function terminate(IERC20Basic[] tokens) external onlyOwner {
// Transfer tokens to owner
for(uint i = 0; i < tokens.length; i++) {
uint256 balance = tokens[i].balanceOf(this);
tokens[i].transfer(owner, balance);
}

// Transfer Ether to owner and terminate contract
selfdestruct(owner);
}
}


Now, we need to be really careful here! The innocent looking tokens[i].balanceOf(…) and tokens[i].transfer(…) are function calls to external contracts. This means they can fail or do nasty things like re-entering your contract!

Let’s consider failure first. Solidity bubbles the failures up the call stack, so when one of the calls fails, it will fail the entire terminate operation. This default behavior is not bad, we can inspect which token contract made us fail, exclude the misbehaving token and try again. You will not recover that token. This is fine; who wants to own a broken/malicious token anyway?

The terminate call can also fail when it runs out of gas. This puts an upper limit to the number of tokens types that can be recovered: at some point we reach the block gas limit. If your contract is going to own many different kinds of tokens, (for example an exchange) you need to come up with something better.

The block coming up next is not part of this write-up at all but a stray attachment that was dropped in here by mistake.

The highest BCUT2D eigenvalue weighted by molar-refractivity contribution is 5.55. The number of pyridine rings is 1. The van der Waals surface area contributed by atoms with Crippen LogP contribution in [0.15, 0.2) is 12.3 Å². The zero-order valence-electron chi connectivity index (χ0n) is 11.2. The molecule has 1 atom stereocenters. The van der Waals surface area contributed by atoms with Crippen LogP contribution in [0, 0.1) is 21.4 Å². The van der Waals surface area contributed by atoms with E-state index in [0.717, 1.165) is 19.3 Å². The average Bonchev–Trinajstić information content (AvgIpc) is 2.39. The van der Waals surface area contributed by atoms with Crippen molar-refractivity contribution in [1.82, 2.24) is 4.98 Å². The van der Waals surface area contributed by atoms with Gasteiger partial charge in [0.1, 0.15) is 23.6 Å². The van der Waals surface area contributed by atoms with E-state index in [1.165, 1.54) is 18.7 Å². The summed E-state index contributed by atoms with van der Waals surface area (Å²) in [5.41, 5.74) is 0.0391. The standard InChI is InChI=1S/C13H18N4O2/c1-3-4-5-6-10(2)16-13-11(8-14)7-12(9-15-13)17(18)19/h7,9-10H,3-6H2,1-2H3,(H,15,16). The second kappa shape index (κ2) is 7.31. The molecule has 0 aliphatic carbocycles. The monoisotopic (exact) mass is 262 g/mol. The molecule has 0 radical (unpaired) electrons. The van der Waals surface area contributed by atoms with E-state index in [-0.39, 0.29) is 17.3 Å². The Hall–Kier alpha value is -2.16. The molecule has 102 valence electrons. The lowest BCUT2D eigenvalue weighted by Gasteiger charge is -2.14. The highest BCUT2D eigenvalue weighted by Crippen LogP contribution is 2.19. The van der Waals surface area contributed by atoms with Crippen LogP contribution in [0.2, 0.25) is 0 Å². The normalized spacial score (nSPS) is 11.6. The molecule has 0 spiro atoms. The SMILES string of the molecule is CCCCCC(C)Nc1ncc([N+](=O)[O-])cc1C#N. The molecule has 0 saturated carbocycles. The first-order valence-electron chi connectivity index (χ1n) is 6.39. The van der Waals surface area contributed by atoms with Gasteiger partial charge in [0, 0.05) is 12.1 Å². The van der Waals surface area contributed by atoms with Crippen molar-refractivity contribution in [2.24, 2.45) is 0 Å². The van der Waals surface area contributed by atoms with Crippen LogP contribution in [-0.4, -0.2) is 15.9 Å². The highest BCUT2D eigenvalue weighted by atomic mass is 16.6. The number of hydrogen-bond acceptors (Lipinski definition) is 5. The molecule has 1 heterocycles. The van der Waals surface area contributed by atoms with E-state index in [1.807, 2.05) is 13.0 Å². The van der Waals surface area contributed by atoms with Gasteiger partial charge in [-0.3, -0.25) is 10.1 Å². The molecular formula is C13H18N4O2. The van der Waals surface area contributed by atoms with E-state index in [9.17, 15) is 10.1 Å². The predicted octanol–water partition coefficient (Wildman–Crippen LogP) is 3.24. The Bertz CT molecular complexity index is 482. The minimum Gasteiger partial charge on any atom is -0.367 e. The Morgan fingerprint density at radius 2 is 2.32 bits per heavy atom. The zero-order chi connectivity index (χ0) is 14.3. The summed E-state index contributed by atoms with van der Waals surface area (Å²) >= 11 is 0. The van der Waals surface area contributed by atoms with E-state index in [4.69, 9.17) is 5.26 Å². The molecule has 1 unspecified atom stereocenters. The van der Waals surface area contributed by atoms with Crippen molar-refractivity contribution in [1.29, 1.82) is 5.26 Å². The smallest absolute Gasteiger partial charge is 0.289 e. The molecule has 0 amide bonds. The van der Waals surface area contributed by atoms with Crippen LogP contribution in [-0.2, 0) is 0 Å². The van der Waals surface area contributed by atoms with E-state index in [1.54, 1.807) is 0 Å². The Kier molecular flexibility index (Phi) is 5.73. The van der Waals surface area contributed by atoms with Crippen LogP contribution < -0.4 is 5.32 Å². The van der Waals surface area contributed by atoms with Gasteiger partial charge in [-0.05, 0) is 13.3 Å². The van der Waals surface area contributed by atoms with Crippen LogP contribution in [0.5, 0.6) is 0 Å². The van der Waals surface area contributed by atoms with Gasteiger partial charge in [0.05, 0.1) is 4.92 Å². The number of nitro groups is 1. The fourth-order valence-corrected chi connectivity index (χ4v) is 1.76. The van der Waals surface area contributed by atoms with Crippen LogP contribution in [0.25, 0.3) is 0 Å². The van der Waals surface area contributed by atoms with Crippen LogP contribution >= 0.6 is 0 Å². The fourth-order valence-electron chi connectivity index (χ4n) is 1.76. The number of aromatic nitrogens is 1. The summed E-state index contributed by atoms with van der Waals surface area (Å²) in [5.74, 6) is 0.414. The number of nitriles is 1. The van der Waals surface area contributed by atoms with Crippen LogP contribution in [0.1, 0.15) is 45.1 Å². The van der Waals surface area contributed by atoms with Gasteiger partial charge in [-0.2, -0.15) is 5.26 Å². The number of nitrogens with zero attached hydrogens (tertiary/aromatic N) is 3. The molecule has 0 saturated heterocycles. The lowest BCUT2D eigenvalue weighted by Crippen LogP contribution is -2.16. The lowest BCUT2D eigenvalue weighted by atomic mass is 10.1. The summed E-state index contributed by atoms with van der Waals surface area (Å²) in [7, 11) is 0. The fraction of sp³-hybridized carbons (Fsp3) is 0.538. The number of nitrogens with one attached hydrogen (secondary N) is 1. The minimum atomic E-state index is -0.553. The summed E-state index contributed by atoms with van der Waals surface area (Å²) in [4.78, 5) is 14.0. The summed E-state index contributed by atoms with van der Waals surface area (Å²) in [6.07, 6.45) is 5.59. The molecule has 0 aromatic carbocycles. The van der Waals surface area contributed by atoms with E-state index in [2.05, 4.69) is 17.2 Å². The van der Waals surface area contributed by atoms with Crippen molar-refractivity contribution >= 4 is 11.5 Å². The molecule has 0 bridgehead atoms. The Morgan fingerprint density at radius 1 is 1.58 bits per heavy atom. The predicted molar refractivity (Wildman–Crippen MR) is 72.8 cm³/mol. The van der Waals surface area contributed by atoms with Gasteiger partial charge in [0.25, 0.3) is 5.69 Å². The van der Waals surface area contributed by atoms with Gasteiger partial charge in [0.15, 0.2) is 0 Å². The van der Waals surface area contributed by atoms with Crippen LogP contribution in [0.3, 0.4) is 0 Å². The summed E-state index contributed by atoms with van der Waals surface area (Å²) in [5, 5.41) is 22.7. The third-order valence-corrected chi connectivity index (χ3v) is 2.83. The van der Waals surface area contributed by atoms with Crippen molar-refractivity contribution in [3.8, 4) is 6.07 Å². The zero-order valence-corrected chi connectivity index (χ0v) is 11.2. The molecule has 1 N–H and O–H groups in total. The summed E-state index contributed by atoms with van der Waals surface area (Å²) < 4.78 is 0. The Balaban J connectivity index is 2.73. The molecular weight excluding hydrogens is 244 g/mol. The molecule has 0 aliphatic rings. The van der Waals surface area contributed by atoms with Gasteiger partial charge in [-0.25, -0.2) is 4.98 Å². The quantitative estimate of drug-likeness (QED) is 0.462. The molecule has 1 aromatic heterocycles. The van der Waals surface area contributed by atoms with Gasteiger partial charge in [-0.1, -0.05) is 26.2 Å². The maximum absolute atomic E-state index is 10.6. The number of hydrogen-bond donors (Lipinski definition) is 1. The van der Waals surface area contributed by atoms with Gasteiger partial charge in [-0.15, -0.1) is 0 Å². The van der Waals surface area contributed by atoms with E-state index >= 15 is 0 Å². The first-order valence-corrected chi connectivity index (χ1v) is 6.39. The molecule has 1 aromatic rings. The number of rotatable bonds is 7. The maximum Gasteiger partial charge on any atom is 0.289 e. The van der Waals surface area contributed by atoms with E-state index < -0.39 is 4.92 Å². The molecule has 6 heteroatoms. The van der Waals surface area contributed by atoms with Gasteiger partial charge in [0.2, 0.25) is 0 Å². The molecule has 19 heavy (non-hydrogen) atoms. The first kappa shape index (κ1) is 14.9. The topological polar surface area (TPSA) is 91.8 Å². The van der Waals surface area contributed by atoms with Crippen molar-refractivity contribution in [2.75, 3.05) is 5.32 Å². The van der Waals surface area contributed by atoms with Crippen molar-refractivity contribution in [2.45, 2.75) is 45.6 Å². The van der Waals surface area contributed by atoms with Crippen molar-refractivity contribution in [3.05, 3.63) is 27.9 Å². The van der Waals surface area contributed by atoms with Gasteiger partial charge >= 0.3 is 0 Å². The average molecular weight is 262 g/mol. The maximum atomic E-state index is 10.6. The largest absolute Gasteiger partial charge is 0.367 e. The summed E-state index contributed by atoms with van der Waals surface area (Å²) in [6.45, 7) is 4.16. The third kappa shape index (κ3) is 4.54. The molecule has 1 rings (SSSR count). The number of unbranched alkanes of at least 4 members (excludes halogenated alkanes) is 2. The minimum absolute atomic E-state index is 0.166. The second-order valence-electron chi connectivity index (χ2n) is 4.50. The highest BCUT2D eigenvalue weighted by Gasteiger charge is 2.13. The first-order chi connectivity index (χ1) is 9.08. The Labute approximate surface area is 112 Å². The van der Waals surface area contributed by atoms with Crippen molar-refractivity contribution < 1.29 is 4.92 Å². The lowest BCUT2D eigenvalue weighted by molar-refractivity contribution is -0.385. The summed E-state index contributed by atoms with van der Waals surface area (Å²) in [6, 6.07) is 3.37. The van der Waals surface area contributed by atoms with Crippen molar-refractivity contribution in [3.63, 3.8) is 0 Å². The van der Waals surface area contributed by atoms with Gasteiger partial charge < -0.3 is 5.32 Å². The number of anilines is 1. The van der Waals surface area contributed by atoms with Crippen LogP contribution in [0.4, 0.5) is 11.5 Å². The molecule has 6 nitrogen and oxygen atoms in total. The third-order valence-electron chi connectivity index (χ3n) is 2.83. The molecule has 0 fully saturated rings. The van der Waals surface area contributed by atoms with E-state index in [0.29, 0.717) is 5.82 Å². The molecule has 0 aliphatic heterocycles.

This leaves reentrancy. It is not a problem for our Terminable contract: onlyOwner prevents other contracts from calling the function. But this contract is not meant to be used on its own. When you inherit from Terminable and add external functions, remember that they can be indirectly called from the terminate function!

In general, don’t try to reclaim tokens you don’t trust. (This is a special case of the general lemma: don’t interact with contracts you don’t trust)

Cool! How do I use this?

The Terminable contract is contributed to the Zeppelin project under the name TokenDestructable. For the Ownable there already exists a similar contract called Claimable.

Remco Bloemen
Math & Engineering
https://2π.com